Wednesday, December 10, 2008

Two more weeks till Christmas Eve

Looking towards the Central Park Zoo from 66th Street. 8:30 PM. Photo: JH.
12/10. Two more weeks till Christmas Eve. It was cold yesterday but warmed up considerably by evening.

Today over at Sotheby’s, they had a “Magnificent Jewels” sale that brought in $20,348, 375, about 25% under the low estimate of the sale (est. $28,081,500 / 38,497,000). We notice these things on a chart or graph, but on the face of it, it’s still $20 million worth of precious jewelry; more than a nice walk in the Park. the sale of Magnificent Jewels brought $20,348,375.
LOT 419
Fancy Vivid Yellow Diamond Ring sold for $2,658,500 at Sotheby's Magnificent Jewels sale yesterday.
Lisa Hubbard, Chairman, International Jewelry, North and South America put it more succinctly: “In today’s sale, we saw that truly special stones and beautiful jewels still manage to withstand the volatility of the market.”

The Fancy Vivid Yellow Diamond Ring (which was on the catalogue cover), brought $2,658,500. The back cover lot, a pear-shaped D color type IIa Diamond Ring, achieved $1,224,900. Another strong price was for the Diamond Ring by Harry Winston, which sold for over $1 million.

The sale also showed the strength of colored stones: the 12.42 carat Colombian Emerald fetched $218,500, well above estimate, and a per carat price of over $24,000 was final bid for Burmese sapphires.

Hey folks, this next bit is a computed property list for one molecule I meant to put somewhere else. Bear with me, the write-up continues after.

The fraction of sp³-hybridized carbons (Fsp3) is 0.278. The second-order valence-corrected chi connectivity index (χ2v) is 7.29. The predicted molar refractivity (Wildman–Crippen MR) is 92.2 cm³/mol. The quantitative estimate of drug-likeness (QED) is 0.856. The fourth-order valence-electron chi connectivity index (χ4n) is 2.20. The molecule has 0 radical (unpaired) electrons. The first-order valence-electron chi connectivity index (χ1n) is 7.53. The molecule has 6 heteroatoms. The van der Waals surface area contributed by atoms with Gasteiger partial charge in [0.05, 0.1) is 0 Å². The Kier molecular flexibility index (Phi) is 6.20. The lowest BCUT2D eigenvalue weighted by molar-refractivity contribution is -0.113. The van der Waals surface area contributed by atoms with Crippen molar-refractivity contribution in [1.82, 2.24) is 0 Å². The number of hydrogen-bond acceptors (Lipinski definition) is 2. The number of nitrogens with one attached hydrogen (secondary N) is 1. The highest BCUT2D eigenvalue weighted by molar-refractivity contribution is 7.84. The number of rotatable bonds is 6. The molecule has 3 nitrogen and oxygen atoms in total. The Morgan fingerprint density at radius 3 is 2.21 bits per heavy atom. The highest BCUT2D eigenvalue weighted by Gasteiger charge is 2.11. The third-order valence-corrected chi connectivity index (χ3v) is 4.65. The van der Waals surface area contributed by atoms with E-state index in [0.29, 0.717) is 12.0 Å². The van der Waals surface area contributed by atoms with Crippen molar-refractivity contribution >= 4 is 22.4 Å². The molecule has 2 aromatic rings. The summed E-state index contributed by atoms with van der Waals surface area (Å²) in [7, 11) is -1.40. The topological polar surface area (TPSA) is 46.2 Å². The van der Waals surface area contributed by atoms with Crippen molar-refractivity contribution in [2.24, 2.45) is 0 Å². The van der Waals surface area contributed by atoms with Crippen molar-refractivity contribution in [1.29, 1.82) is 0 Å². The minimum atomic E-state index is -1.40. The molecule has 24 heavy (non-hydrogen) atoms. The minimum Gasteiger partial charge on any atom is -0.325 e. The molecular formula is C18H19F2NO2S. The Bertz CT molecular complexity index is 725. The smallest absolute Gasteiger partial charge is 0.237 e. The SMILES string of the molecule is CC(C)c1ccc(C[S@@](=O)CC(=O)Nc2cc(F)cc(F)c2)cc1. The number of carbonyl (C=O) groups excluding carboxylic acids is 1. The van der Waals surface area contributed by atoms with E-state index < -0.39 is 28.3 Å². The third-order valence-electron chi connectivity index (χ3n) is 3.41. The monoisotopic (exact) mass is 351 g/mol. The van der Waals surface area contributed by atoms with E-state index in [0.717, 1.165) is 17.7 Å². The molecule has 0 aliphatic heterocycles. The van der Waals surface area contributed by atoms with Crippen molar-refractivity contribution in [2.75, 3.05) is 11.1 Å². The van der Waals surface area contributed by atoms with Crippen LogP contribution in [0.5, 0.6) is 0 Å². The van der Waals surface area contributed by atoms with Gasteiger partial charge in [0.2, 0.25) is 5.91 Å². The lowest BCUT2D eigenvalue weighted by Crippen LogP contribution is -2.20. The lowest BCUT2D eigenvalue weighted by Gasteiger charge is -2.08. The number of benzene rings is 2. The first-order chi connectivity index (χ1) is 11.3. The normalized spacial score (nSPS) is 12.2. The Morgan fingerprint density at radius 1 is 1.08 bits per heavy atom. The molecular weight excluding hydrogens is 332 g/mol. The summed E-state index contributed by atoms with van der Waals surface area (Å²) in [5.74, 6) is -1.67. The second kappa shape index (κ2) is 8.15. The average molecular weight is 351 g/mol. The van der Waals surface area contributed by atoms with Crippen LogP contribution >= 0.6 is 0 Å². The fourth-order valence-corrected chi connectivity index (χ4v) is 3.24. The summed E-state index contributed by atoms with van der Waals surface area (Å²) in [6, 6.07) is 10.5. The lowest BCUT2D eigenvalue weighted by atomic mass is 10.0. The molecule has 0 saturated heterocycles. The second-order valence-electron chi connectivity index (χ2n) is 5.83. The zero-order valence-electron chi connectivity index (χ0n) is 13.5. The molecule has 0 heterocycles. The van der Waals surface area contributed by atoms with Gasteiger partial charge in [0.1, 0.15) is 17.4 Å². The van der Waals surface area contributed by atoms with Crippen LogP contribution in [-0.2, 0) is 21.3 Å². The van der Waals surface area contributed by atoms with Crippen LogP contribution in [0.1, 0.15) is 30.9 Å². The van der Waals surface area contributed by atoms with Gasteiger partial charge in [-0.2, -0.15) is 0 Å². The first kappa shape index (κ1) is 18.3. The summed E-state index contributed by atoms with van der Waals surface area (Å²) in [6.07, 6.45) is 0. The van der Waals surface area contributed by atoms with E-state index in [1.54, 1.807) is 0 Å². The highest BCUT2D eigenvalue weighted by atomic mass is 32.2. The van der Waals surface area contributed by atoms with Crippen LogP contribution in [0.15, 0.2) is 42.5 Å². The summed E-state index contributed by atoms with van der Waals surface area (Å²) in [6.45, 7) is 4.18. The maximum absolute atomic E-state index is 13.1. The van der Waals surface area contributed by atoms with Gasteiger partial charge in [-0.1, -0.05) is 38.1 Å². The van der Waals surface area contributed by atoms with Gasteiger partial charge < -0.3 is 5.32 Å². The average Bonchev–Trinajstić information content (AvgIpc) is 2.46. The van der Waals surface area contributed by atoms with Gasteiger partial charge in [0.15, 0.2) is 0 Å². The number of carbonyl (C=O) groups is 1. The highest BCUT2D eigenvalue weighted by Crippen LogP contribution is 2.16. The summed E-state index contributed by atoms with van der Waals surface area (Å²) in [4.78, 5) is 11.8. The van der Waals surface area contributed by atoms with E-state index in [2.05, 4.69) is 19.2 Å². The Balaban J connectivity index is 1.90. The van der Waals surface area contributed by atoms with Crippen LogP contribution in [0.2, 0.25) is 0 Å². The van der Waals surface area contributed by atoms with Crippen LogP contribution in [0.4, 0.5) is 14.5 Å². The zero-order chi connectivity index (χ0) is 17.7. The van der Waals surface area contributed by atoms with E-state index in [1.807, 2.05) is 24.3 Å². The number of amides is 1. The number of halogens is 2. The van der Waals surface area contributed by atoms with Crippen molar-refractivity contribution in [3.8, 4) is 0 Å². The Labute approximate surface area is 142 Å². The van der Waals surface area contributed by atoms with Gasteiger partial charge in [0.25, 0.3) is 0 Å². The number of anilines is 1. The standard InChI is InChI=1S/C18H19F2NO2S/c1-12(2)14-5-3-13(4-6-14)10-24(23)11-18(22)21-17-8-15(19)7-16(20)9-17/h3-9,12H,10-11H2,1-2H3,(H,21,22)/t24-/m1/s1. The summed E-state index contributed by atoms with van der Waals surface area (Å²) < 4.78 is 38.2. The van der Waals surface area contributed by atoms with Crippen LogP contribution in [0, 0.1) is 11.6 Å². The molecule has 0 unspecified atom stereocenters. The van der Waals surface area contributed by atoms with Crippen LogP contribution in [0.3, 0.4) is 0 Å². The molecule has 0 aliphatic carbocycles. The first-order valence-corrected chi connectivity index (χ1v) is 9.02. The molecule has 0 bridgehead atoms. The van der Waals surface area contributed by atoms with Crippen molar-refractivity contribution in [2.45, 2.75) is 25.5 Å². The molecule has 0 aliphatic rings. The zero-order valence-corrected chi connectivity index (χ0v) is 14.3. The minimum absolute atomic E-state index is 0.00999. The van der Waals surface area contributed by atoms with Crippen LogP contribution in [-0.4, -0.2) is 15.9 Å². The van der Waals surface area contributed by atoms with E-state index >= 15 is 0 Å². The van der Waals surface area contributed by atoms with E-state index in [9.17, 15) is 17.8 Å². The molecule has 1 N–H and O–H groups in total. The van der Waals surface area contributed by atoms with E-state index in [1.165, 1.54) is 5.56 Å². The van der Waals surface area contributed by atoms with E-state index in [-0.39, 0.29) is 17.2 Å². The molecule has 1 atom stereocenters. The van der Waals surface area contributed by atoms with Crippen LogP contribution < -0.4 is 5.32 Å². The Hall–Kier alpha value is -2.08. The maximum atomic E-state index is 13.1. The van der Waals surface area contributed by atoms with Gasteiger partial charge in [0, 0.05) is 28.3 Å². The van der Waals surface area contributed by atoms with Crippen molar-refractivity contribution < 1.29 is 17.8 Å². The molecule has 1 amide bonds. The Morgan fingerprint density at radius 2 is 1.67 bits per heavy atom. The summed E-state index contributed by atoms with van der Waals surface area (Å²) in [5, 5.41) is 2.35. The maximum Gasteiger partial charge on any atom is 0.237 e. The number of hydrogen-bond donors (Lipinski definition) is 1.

Competitive prices were achieved for beautiful jewels including the René Boivin Necklace, the Gold and Diamond Serpent Necklace, and contemporary signed jewels by Van Cleef and Arpels, which attracted buyers from around the world.

The David Webb Collection brought $1.3 million, within its pre-sale estimate of $1.1 to 1.5 million. This designer, who previously catered to fashionable women of the 1960s and 1970s, has found a new generation of admirers who appreciate his vision and strong sense of design. David Webb has evolved into the ultimate classic American designer.
Dr. Harold Koplewicz, Paul Tudor Jones II, Brooke Neidich, Lisa Pevaroff-Cohn, Alice Tisch, and Gary Cohn
Last night over at Cipriani 42nd Street, the NYU Child Study Center at the NYU Langone Medical Center honored Paul Tudor Jones II at its eleventh annual gala. Mr. Jones is the founder of the Robin Hood Foundation and Tudor Investment Corporation. He received the Child Advocacy Award. The evening was co-chaired by NYU CSC Board members Lisa Pevaroff-Cohn and Gary Cohn and friends of the NYU CSC, Danielle and David Ganek, and Sukey and Michael Novogratz. Last night's dinner raised $5.8 million.

Paul Tudor Jones II with wife Sonia
Nearly 600 guests were in attendance at the event which included a live auction conducted by Sotheby’s Hugh Hildesley to raise funds for the Brooke Garber Neidich Open Doors Fund (a scholarship fund that supports unfunded clinical care and outreach for needy children) and the debut of a new film created by Oscar-nominated director Nathaniel Kahn (My Architect, 2004) featuring ParentCorps, a preventive school- and family-based early intervention program for pre-schoolers living in low-income, urban communities.